$100s of millions in development pipeline for Shepparton region - Dozens of projects lay foundations for a bright future The times they are a-changing…. For generations Shepparton and the wider Goulburn Valley has been built on strong foundations, utilising good soil, good growing conditions and a world class irrigation system. This continues today with major horticulture, fruit and agriculture operations. However we are witnessing a time of dynamic change and that rate of change is accelerating. Manufacturing is also becoming more skill and capital intensive. Agriculture and manufacturing employment is declining, but becoming more high value. The dynamics of the region are switching to other opportunities that also come with great challenges. Nonagriculture related enterprises are springing up across the region with a major expansion in health care and social assistance as well as education and training related businesses. The latest Greater Shepparton Lighthouse Project Economic Update, produced by Opteon Property Group, shows that of all the changes in employment over the last 10 years, the health sector has grown a staggering 31 percent. The figures speak for themselves, with a large number of major health related projects underway in the Shepparton region. At the top of the list is the GV Health Stage 1 major upgrade valued at $172 million, due to be completed in 2021. GV Health, already the region’s largest employer, will require approximately an additional 500 employees. This in itself creates a challenge for not only GV Health, but also the health sector at large, as the region experiences a boom in employment in this sphere. Staying with health for a moment, Shepparton is to get a $26 million Integrated Cancer Centre as part of the GV Health complex. It will be three to four times the size of the existing Peter Copulos Cancer & Wellness Centre. GenisisCare is also opening a world class, state-of-the-art $11 million radiation therapy treatment facility later this year and the new building is fast coming out of the ground on the corner of Corio and Edward Streets, Shepparton. $21 million has been pledged by the Commonwealth Government as part of GV Health’s master plan, for a Residential Mother and Baby Unit and Rushworth’s exciting new $10 million Waranga Health facility has just opened.  Big things are happening at Shepparton’s Freedom Foods with upwards of $100 million being invested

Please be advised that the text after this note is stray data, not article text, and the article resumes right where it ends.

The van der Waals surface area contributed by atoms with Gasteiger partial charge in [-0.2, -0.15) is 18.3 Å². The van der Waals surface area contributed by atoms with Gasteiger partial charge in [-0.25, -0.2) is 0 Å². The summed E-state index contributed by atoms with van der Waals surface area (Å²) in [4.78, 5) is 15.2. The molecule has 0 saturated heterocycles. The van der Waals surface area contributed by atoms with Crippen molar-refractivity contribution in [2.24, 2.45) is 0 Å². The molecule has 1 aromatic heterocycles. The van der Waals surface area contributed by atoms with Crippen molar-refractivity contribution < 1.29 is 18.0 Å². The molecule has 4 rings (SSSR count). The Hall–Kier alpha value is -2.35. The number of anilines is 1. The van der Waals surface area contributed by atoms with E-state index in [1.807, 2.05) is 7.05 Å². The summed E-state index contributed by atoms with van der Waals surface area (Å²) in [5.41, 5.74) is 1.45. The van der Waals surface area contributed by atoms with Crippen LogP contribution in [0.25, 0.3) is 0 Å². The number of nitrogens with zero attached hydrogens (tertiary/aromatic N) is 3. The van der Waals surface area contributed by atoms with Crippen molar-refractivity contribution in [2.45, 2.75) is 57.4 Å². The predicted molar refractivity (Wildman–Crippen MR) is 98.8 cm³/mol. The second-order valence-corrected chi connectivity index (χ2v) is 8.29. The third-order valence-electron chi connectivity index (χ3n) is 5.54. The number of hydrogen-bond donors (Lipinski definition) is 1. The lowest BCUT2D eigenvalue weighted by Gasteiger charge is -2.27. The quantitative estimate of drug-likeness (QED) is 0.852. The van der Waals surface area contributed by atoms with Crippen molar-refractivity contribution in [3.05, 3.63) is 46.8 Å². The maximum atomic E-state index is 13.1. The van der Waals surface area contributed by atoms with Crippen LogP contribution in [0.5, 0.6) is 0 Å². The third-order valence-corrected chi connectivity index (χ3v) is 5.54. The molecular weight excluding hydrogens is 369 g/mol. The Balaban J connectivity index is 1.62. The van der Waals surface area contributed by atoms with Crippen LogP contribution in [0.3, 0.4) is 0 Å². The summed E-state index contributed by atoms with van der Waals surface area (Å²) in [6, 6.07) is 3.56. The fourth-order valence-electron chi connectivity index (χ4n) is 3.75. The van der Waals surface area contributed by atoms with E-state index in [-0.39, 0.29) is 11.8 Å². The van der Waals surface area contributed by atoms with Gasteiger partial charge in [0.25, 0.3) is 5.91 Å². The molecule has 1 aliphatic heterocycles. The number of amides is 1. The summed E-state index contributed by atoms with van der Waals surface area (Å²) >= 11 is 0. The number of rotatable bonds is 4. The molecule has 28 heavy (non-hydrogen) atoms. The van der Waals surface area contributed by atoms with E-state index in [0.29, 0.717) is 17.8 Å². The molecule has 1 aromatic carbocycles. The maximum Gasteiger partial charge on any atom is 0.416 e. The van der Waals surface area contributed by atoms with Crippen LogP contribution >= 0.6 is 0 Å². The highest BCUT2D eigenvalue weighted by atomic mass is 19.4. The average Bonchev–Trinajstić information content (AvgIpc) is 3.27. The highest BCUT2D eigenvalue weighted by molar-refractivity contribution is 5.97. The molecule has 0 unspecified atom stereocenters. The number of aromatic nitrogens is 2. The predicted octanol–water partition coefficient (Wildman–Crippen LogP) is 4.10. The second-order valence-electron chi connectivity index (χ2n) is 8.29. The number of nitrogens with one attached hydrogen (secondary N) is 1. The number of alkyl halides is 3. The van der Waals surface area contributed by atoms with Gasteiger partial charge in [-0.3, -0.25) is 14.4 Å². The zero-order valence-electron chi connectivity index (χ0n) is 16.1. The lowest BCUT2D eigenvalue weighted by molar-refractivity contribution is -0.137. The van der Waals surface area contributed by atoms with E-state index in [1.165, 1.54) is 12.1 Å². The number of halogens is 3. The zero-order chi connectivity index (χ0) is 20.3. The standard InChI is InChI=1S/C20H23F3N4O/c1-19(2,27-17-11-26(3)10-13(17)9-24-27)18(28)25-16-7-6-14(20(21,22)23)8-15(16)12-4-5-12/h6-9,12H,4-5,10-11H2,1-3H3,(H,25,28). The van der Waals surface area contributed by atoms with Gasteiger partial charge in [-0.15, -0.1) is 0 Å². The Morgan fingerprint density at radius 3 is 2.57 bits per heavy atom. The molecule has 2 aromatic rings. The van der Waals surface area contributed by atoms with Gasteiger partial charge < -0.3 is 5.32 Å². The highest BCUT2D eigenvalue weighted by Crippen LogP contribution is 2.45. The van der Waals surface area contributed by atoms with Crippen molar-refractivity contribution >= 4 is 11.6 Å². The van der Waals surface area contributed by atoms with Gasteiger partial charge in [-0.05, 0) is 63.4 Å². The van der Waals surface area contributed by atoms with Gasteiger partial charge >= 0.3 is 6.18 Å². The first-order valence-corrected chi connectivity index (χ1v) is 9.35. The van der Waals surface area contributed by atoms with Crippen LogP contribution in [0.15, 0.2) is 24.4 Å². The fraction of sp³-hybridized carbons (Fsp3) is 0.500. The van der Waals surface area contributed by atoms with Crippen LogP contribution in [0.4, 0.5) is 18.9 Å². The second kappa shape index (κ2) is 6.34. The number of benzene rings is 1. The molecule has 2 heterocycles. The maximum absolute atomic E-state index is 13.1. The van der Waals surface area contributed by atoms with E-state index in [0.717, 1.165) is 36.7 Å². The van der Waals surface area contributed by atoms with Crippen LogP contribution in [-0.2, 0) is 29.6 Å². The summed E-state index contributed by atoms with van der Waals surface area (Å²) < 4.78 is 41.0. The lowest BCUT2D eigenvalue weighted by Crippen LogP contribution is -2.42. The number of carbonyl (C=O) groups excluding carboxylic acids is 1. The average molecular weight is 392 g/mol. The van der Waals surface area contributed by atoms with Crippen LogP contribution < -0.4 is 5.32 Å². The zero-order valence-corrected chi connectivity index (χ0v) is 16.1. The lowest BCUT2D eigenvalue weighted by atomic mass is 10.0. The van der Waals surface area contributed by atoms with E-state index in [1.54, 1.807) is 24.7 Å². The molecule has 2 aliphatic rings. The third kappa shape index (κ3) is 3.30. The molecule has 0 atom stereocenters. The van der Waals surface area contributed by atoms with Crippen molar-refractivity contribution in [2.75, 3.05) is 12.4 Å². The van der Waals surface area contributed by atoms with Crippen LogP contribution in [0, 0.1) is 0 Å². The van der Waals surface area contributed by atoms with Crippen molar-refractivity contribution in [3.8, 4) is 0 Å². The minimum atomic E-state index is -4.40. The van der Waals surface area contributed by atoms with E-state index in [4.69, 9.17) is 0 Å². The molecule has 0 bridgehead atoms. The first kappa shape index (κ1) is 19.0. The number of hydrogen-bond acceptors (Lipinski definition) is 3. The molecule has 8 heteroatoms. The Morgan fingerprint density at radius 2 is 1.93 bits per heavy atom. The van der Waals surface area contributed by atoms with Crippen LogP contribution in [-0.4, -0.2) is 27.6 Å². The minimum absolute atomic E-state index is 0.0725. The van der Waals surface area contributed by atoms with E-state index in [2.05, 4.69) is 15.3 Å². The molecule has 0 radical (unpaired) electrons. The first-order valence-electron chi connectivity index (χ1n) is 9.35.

in additional capacity and specialty nutritional products. During the next 18 months UHT milk, casein, whey, and raw milk will be upwards of 400 million litres and will reach a total capacity of 500 million litres per annum. This is a boost for employment in the region with 80 new jobs. Freedom Foods is the largest ultrahigh temperature milk processing plant in the southern hemisphere.     A new frontier is being created in the solar energy space with a large number of solar farms to come on stream in the coming years. There are no less than 35 locations across the Goulburn and Murray Valleys and into southern NSW planned. It is sure to change the landscape of our region.  A major Doyles Road upgrade is underway with a service road currently being constructed and two roundabouts being widened. The works are expected to cost $20 million. The works are going well for a major business and industrial facility currently under construction, along with a number of businesses setting up along the busy by-pass to the city. Civilmart and Icon Septech have new premises along the strip and Powercor is relocating to a $10 million site there, as will other businesses in the coming years. An exciting new industrial land development is close to completion on New Dookie Road. The 12 acre site has attracted good attention, according to selling agent Rocky Gagliardi, of Gagliardi Scott Real Estate. Three large blocks of 6000m2, 5000m2 and 2000m2 have already been sold. Rocky says he has experienced the best commercial, industrial and residential sales ever. Land is relatively cheap and commercial property is proving popular among not only local but out-of-town investors. “Investors can’t believe the returns,” says Rocky. Gagliardi Scott Real Estate is currently involved in 13 subdivisions in the Shepparton region. Late last year Watters Electrical relocated their operations from Drummond Road to New Dookie Road, next to where the new industrial estate is located. Mooroopna will be the home of the redeveloped $20 million Rodney Park Village and it’s the beginning of a new chapter in the history of Shepparton Villages’ master plan. Construction on the exciting $47 million Shepparton Art Museum (SAM) on the banks of Victoria Park Lake has begun in earnest, with foundation